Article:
S.O. Tech Tactical Mission Go Bag

fullsizeoutput_1adf.jpegI was first introduced to the concept of a “boom bag” amid one of my many overseas adventures, and since then it has been a mainstay of my time at the range. Done right, a boom bag (or satchel bag) can be a versatile and essential piece of every-day gear that has a wide array of applications.

The premise of a boom bag is pretty straightforward. They are small packs or bags that hold spare magazines (loaded or unloaded), loose ammo, grenades, aid kit, or whatever is essential for the mission at hand. The idea being its a bag that can be grabbed and thrown into use without a jumbled mess inside – where everything is easily accessible and secure. They need to be durable enough to last hard use, but not so bulky as to rival the added weight of another rucksack. Lots of folks use the typical range bag or every day carry bag to fulfill this role; but as I found, not all bags are equal.

After quite a bit of research, I came across S.O. Tech Tactical and their Mission Go Bag (MGB).

Mission-Go-Bag-A1-press-release-440x293The S.O. Tech MGB was introduced circa 2005 as a trauma bag, then revamped in 2015 as an A1 model with added features that celebrate S.O. Tech’s 10 years as the choice pack by US Special Operations. Its size makes it ideal as a medical bag, carrying radios and batteries, breaching tools, E&E components or anything you could need for the task at hand. Designed by founder Jim Cragg based on his own experiences in the military, the MGB offers two main compartments, smooth zipper closure, and 12 different carry configurations—but its real advantage is in its well-thought-out design.

Unlike its contemporaries, the MGB’s main compartment has a deep opening, so that when accessing the contents everything is visible in a single look (something that in a high stress situation can be critical). Inside the main compartment are four side pockets with drawstring and cinch closures. This allows you to keep an assortment of loose items or packages secure and separate from the rest of the contents in the main compartment. For example, if viewed for a medical purpose this design enables the MGB to have dedicated and secured pockets for Israeli dressings, hemostatic agents, bandages, and other aid elements while still leaving the main pocket compartment available for other use. The main compartment also features a divided sleeve along the back that can keep maps, notebooks, or other legal-sized documents.

The secondary compartment on the front is accessible via another zipper closure, and has two, eight-slot MOLLE panels stitched to the outside. Inside, the secondary compartment is rather straightforward with a legal-sized storage area and a Velcro panel for adding secondary accessories with a similar backing.

Another unique feature about the MGB is its ability to adapted to 12 different carry configurations that include:

  • Backpack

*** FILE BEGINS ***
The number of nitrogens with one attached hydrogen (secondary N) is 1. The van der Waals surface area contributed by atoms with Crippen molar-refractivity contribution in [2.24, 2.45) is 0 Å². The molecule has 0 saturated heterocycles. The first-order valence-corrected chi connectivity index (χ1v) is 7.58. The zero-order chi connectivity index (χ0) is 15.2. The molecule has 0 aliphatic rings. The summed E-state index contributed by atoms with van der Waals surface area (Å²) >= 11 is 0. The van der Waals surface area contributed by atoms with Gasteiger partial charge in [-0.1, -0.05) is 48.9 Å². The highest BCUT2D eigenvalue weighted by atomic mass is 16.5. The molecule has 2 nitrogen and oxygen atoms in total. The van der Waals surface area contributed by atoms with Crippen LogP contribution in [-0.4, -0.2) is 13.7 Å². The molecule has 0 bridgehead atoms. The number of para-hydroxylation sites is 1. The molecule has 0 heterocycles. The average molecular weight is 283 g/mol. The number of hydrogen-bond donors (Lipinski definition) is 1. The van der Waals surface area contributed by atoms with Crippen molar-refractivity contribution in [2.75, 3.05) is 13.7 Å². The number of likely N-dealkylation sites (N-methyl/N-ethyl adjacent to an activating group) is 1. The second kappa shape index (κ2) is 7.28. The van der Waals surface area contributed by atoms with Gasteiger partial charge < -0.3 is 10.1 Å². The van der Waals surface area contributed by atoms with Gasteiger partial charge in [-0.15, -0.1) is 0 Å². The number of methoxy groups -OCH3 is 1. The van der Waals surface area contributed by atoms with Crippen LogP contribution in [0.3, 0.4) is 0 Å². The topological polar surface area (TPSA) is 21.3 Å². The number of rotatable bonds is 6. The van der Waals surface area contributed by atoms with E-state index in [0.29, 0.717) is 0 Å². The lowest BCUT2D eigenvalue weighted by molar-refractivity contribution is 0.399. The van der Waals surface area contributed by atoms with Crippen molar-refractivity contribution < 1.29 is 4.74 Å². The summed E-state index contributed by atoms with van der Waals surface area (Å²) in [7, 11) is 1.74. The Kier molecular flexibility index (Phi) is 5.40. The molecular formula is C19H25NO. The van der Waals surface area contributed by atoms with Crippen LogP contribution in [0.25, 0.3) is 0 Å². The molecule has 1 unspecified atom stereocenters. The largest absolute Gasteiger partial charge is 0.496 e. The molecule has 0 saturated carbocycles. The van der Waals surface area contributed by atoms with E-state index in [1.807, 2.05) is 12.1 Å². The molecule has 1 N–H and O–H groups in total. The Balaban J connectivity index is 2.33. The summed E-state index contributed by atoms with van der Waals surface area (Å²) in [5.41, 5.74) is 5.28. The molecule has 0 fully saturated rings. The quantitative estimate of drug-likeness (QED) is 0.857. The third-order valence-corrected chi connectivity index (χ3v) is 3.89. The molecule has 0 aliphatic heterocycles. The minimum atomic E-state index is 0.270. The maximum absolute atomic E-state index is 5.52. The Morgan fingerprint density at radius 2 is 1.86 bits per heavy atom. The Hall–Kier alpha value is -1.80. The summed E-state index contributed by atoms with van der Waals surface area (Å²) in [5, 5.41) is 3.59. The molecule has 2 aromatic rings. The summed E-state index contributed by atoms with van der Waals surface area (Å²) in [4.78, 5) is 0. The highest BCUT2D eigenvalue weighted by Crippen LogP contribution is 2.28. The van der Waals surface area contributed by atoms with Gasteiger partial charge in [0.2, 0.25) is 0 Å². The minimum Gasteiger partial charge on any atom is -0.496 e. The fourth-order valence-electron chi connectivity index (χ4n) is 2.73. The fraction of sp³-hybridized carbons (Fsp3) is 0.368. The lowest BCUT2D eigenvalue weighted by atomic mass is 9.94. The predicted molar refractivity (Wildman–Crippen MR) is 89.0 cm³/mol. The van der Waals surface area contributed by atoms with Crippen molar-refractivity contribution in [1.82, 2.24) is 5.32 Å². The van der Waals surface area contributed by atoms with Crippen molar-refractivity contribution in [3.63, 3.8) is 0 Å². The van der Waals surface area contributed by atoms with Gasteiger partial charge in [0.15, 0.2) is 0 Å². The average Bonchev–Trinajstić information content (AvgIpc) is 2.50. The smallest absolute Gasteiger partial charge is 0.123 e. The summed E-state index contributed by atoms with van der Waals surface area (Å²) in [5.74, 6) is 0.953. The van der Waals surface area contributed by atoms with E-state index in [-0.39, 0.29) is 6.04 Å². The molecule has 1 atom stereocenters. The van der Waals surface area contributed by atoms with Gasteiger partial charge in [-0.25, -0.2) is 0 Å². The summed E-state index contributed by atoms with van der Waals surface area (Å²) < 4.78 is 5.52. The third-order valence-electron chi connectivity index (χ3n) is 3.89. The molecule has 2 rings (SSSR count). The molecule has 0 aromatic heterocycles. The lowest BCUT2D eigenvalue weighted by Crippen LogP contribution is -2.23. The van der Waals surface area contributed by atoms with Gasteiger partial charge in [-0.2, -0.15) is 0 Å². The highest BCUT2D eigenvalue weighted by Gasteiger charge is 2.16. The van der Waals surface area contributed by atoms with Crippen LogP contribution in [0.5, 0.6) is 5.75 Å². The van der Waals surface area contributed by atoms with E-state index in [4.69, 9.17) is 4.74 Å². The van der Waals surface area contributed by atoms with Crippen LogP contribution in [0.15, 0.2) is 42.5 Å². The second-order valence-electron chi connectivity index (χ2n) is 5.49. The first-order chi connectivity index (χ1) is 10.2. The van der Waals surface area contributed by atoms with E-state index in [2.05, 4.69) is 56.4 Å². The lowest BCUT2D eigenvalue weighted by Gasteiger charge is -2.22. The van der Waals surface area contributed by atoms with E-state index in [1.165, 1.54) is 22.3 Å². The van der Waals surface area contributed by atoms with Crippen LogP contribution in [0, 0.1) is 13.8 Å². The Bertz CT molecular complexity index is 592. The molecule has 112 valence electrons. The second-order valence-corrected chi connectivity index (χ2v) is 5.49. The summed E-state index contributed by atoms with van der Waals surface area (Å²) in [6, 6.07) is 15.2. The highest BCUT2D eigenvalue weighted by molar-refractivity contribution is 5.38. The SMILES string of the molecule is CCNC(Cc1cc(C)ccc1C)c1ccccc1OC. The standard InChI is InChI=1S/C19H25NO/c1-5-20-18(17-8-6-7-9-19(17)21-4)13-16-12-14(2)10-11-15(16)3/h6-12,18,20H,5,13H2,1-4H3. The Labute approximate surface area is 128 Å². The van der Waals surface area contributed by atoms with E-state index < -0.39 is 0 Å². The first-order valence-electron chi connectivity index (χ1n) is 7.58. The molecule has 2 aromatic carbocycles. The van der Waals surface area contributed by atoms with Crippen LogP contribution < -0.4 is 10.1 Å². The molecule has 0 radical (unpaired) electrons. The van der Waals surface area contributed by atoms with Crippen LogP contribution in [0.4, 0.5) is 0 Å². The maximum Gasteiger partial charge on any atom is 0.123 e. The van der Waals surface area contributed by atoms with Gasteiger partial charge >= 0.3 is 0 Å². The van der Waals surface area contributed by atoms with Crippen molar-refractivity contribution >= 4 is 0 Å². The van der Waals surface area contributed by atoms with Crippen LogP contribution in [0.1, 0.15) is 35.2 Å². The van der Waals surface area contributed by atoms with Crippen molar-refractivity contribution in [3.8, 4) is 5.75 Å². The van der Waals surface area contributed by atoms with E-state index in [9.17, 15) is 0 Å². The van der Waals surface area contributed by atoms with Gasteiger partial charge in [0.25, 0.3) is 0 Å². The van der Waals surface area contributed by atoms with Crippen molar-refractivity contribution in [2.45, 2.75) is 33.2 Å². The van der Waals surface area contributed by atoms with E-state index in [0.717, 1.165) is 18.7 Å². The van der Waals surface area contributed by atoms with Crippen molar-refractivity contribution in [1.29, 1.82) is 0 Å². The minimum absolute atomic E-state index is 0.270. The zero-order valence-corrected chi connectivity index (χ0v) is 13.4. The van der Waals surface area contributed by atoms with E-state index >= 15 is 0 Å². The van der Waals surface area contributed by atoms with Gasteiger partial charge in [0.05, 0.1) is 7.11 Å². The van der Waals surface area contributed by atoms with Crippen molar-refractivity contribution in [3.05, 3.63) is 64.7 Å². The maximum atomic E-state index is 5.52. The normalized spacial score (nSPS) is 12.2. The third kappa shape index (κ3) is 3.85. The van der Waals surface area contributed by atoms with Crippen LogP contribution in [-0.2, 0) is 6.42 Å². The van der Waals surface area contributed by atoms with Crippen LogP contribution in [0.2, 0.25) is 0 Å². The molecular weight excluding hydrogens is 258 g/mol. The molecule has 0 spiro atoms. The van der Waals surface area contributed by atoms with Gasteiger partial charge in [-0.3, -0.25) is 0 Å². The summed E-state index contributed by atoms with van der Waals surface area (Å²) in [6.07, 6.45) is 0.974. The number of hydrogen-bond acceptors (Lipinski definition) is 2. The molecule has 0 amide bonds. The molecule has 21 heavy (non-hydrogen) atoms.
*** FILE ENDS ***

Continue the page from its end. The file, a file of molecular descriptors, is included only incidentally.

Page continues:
• Belt pack
  • Brief case
  • Chest pack
  • Pack mount
  • Satchel
  • Sling pack
  • Vehicle wall pack
  • Vest mount
  • Waist pack

On the whole the MGB is amazingly versatile regardless of how you intend to use it. The 500D Cordura nylon construction gives it a proper blend between durability against hard use, and flexibility that allow it to conform against the body or pack as needed. On the back, the rubberized pad proved to be a lifesaver in preventing heat rash or excessive movement of the pack. The only noted negative was the shoulder strap itself may need some more padding given its width. In any of the over-the-shoulder methods you may find it rubs exposed skin a little raw. In addition, the handle straps don’t have significant padding to be carried as a briefcase throughout the day.

Product Evaluation Scores:

  • Cost – Average (3/5): At $130 the MGB is at a price point comparable to other packs on the market of similar size. For an additional $10 you can get a special operations edition with embroidery.
  • Comfort – Good (4/5): The MGB was surprisingly comfortable in many of its configurations, especially as a backpack. However, lack of support material in the handle as a briefcase, and strap for over-the-shoulder use gave it negative marks.
  • Durability – Excellent (5/5): The 500D Cordura material is very puncture and scratch resistant. It won’t stop a blade attack or isn’t bulletproof, but it will hold up against dragging, pulling, or field use extremely well.
  • Functionality – Excellent (5/5): The number of carry configurations make the MGB extremely adaptable, for any mission or role.
  • Weight – Good (4/5): The bag itself is merely 1.5lbs, but you can fit a lot more weight into it than that. Each pocket in the main compartment holds approximately 1k lose rounds of 9mm, or roughly 800 rounds of loose 5.56/.223, so it can carry a good amount. Your largest limiting factor on weight will be having to carry what you put in it.
  • Overall Rating – Very Good (21/25)

Product website: https://sotechtactical.com

IMG_2889I am reviewing this product as a courtesy to the manufacturer and via STL Shooting Enthusiasts, so that I can evaluate it and provide my honest feedback. I am not bound by any written, verbal, or implied contract to give positive reviews. All views are my own, and based off my personal experience with the product.

The views and opinions expressed on this website are solely those of the author. The views and opinions do not necessarily represent those of the administrative staff, and/or any/all contributors to this site.